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In Flight 

Alvin Ailey returns to Centennial Hall with new vision and tradition

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When Robert Battle took over the Alvin Ailey Dance Theater in 2011, he promised that he'd keep the company contemporary while continuing to honor its late, great founder.

The program for this Sunday's concert at Tucson's Centennial proves he's doing exactly that.

Yes, Ailey's signature piece, the brilliant "Revelations" from 1960 closes the concert. But it opens with "Lift," a 2013 commissioned work by the rising Canadian choreographer Aszure Barton. And it showcases "Minus 16," a much-admired 1999 dance by Ohad Najarin, the artistic director of the groundbreaking Batsheva Dance Company of Israel.

"The dancers are taking on this challenge," Battle said by phone last week from New York, the company's home base. "I'm realizing my own vision to share new stuff as well as the classic Ailey works."

Barton, a 40-something choreographer who works out of New York, has created dances for Mikhail Baryshnikov, American Ballet Theatre, Nederlands Dans Theater, National Ballet of Canada and a host of others. She and Battle have been friends for years.

"I've known her since she was 16," Battle said. "I danced with her sister at Juilliard and at Parsons Dance Company. Aszure and I became great friends. We did a lot of dreaming together about our careers about our ideas for dances."

When he commissioned Barton, now a sought-after choreographer, to set a piece on Ailey in 2013, "it was a full-circle thing."

Barton, who brought her own troupe to Centennial Hall in 2012, didn't compose "Lift" in advance. She created the work right in the studio with the dancers, improvising the piece as she learned more about what they could do. Her style, Battle said, is "about what happens in the studio and her feelings about the dancers."

Fully 19 of the troupe's 31 dancers are in "Lift," which is set to original music by Curtis Macdonald. The percussive score is paired with African-inspired movement, with the dancers flying across stage in earth-toned costumes and making bird-like gestures with their arms. The piece, Barton's first for Ailey, has taken some hits from the New York critics, but Battle deems the athletic dance a "marvelous work."

Israeli choreographer Naharin has a special relationship with Ailey: his late wife, Mari Kajiwara, was an Ailey dancer from 1970 to 1984. For "Minus 16," a work in her honor, he assembled excerpts from five earlier pieces, including a duet that he originally created for Kajiwara.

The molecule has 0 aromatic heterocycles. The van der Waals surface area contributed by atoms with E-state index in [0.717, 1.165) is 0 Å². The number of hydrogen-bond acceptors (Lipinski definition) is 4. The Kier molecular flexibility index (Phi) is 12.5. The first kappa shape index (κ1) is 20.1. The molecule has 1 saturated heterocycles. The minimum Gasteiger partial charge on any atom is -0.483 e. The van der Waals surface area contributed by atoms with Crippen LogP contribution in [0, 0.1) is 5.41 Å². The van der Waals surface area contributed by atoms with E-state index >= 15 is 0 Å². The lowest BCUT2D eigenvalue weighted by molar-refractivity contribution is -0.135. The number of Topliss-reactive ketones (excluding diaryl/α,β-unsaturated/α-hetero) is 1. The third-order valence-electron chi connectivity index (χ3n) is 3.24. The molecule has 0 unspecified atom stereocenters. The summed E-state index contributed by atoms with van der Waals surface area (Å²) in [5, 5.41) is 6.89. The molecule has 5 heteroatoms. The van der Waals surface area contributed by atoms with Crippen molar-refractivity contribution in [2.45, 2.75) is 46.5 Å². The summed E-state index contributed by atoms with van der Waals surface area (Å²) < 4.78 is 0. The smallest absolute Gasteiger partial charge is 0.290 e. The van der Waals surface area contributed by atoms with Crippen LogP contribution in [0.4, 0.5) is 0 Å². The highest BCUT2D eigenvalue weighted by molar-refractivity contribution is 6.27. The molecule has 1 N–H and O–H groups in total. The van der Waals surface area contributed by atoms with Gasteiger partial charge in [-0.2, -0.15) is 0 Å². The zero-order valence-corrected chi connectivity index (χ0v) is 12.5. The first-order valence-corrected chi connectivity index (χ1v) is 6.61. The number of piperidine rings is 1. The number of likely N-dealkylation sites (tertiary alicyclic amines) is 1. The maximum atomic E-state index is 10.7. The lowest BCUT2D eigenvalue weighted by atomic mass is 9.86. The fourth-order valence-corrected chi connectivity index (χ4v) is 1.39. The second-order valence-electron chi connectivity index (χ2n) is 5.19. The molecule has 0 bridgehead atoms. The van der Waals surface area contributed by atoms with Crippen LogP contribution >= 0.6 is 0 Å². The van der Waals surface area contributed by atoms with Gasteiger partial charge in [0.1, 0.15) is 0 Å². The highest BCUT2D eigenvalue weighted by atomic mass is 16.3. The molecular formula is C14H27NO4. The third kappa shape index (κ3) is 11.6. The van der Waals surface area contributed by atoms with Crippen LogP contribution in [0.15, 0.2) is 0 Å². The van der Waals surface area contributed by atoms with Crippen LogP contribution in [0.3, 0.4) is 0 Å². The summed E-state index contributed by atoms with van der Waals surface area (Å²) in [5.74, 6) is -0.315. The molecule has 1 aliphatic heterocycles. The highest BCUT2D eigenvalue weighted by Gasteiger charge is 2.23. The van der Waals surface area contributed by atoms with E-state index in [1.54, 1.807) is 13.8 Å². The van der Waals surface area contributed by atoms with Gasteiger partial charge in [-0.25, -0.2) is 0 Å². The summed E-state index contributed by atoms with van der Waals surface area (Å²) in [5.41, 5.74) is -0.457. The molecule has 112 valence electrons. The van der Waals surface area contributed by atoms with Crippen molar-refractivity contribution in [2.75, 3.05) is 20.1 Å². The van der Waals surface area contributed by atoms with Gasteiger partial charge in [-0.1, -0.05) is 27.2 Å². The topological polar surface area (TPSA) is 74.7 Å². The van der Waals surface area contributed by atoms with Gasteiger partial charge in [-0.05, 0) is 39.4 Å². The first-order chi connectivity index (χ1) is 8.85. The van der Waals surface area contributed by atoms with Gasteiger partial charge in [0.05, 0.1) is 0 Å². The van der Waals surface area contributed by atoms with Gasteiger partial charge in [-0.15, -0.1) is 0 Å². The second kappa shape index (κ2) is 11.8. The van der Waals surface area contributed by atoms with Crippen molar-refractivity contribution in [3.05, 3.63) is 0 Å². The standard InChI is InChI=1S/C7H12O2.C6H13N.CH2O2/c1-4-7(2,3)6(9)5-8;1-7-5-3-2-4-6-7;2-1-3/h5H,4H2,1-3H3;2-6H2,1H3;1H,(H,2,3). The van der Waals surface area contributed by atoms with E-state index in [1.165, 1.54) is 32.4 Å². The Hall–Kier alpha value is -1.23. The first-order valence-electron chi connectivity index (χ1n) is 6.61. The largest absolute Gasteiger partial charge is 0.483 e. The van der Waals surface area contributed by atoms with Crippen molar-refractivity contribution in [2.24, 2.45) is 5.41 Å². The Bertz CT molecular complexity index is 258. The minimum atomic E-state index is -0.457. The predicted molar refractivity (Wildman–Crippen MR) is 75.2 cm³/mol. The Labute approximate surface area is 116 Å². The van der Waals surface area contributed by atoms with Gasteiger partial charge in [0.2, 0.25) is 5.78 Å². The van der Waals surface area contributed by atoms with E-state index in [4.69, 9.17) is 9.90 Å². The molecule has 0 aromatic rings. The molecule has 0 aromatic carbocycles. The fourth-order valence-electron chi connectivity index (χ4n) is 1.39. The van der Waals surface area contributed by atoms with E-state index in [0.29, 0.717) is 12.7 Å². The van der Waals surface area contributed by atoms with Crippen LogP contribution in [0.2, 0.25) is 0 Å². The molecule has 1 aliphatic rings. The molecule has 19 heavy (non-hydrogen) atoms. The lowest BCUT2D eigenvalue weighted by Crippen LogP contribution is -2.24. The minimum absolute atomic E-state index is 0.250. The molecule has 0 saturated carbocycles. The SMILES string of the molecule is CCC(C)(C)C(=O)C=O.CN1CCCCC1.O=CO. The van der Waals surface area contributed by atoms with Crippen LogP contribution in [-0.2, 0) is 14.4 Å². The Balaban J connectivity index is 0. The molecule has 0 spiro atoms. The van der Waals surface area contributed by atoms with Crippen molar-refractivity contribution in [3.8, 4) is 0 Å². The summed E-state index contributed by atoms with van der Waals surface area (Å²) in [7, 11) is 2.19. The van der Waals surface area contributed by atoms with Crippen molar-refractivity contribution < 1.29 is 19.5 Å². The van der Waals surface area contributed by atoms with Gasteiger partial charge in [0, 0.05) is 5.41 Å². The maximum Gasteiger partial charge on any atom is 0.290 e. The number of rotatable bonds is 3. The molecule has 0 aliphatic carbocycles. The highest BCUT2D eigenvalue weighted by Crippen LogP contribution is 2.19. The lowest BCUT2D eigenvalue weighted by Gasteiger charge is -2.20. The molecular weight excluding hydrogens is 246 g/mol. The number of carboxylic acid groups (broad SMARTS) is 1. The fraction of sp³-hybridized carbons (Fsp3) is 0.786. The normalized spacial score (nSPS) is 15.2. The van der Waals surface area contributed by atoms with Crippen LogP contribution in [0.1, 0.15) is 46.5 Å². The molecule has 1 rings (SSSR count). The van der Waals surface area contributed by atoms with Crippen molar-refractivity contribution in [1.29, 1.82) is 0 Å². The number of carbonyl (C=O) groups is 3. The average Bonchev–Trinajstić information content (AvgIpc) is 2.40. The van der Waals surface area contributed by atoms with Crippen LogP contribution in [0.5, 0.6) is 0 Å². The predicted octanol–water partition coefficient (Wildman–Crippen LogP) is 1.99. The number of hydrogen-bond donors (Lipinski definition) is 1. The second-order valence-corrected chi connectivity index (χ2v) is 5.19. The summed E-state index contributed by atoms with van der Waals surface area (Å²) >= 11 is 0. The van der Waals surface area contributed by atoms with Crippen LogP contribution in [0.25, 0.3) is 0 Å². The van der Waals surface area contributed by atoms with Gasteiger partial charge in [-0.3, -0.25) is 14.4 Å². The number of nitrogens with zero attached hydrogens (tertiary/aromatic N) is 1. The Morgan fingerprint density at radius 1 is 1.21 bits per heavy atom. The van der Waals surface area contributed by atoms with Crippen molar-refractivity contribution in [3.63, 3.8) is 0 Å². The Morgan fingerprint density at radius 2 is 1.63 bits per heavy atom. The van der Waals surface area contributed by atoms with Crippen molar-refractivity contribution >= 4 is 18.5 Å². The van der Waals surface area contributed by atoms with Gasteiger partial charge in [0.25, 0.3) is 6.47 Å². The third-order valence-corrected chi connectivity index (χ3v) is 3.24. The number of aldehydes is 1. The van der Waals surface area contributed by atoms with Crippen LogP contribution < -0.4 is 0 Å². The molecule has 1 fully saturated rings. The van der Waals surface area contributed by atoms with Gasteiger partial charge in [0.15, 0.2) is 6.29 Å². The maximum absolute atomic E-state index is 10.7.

Nederlands Dans Theater premiered the new work in 1999, and it's since won critical acclaim and entered the repertory of a number of troupes. But it wasn't acquired by Ailey until 2011, the year Battle became artistic director.

"Ohad Najarin is someone whose work I've followed for a long time," Battle said. "He's very much connected to Ailey. I had seen 'Minus 16' and I bought that in my first season."

The dance for 20 is best known for a sequence in which the dancers, dressed in business suits, cavort on a semicircle of chairs, and gradually take off their business attire, piece by piece. Wildly athletic, performed to a mix of haunting Israeli music and "Over the Rainbow," among other disparate tunes, the piece first came to Tucson back in April 2003, when Nederlands Dans gave it an exhilarating performance on the Centennial Hall stage.

Now it's Ailey's turn.

"It's spectacular," Battle said.

"Revelations," named by critics back in 2000 as the best modern dance work of the 20th century, ends nearly every Ailey concert. Danced by the whole company to a series of 11 African-American spirituals and blues songs, it conjures up the sweep of black history and culture in America. Alvin Ailey himself once said it's based on his "blood memories" of growing up in the black church in hardscrabble southeast Texas.

Battle first saw it as a child, when his class was bused to an Ailey concert.

"I was in middle school in Miami," he said. "I saw 'Revelations.' Now I'm living it. I was so moved. I grew up going to church and knowing about African-American history—my mother made sure of that."

Even now, after countless performances, "people still relish seeing it," Battle said. "It's less about seeing dance and more about celebrating the tenacity of the human spirit."

More by Margaret Regan

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